Ethics Opinion 220
Threats to File Disciplinary Charges
Threats to file disciplinary charges, either against an attorney with Bar Counsel or against a non-attorney with a relevant professional board, for the sole purpose of gaining advantage in a civil matter are a violation of the Rules of Professional Conduct.
- Rule 8.4(g) (Misconduct)
The Committee has before it three related inquiries. Two practitioners inquire about the ethical propriety of threatening to file disciplinary charges against attorneys with bar counsel in order to gain advantage in negotiating a civil settlement. A third inquires about the propriety of threatening to file a complaint with certain professional associations of realtors and appraisers for the same purpose. The first inquirer is an attorney whose client wishes to bring a malicious prosecution action against another attorney and his client arising out of the conduct of the second attorney and client in a previous action. The inquirer asks to what extent he may threaten, or hint about, filing a disciplinary complaint against the opposing attorney in order to coerce a settlement of the malicious prosecution claim.
The second inquiry arises in the context of a collection action by the successor counsel of a law firm against a former client of the law firm. During settlement negotiations, the defendant's counsel informed the inquirer that his client had requested that he prepare a complaint to be filed with Bar Counsel. The inquirer asks whether this reference to filing disciplinary charges in the course of settlement negotiations is unethical.
The third inquirer is an attorney representing a real estate professional in a malpractice action. In the course of settlement negotiations, opposing counsel has stated that his client has asked him to consider the filing of a complaint with the relevant associations of realtors and appraisers to seek the suspension or revocation of the inquiring attorney's client's license. The inquirer asks whether this constitutes a violation of the disciplinary rules.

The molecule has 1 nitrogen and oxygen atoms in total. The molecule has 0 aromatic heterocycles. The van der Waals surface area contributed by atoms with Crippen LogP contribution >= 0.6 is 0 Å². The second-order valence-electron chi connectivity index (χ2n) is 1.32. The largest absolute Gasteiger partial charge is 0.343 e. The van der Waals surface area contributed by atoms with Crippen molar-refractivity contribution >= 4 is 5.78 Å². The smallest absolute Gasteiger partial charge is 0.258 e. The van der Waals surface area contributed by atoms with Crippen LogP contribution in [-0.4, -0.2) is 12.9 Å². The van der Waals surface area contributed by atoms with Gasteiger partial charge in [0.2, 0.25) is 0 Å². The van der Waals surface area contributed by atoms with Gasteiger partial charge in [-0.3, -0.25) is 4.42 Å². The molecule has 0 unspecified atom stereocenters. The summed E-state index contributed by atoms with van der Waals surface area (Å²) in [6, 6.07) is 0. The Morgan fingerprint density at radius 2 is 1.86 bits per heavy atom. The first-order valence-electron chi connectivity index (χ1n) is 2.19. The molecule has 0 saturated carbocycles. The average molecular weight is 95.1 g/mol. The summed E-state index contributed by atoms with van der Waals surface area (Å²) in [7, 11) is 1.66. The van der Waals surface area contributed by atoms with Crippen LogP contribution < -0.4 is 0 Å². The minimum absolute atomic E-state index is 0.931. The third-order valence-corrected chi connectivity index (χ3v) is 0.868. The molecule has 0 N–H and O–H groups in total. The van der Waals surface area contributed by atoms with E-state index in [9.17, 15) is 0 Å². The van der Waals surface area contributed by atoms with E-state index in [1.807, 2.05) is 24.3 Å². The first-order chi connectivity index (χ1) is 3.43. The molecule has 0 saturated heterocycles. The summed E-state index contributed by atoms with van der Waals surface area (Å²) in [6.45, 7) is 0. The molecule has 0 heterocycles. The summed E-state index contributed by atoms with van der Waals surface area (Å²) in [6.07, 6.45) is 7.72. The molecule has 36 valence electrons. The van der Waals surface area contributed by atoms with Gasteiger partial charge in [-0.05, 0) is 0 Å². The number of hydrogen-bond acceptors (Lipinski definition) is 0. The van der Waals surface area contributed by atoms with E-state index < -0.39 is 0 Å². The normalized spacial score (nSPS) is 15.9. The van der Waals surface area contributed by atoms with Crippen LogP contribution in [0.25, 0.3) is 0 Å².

The relevant disciplinary requirement in the Rules of Professional Conduct represents a change from that which governed in the Code of Professional Responsibility. Rule 8.4(g) provides that, "[i]t is professional misconduct for a lawyer to:… (g) seek or threaten to seek criminal charges or disciplinary charges solely to obtain an advantage in a civil matter." The earlier prohibition, found in DR 7-105, was limited to the filing of or threat to file criminal charges. Neither the history nor the published comments to Rule 8.4 address the reasons for modifying the rule to include disciplinary charges. Nor do they define or otherwise explain the meaning of the term "disciplinary charges" as it is used in the Rule.
Filing or Threatening to File a Disciplinary Charge Against an Attorney
The prohibition against filing disciplinary charges encompasses, on its face, the threat to file disciplinary charges against attorneys as set forth in two of the inquiries. The only question under Rule 8.4(g) is whether the charges were threatened or filed "solely to obtain an advantage in a civil matter." (emphasis added).
The determination of for what purpose or purposes the disciplinary charges at issue were threatened is a factual question which this Committee is not equipped to decide. We do note, however, that Rule 8.3(a) creates an affirmative obligation upon a lawyer to inform the appropriate professional authority where the lawyer has "knowledge that another lawyer has committed a violation of the rules of professional conduct that raises a substantial question as to that lawyer's honesty, trustworthiness, or fitness as a lawyer in other respects." The comments to Rule 8.3, at ¶ , explain that the use of the word "substantial" goes to the "seriousness of the possible offense and not the quantum of evidence of which the lawyer is aware." The comments also state that the report should be made to the Office of Bar Counsel. Id.
If a complaint or report is filed with Bar Counsel in a good faith effort to comply with the provisions of Rule 8.3 it cannot be said to be filed solely for the purpose of gaining advantage in a civil matter. However, it is unlikely that a threat to file a disciplinary complaint could be viewed as a good faith effort to comply with Rule 8.3 since the obligation under that Rule is to report—and not to threaten to report—the relevant information. As a result, a threat to file a disciplinary charge is not protected under Rule 8.3.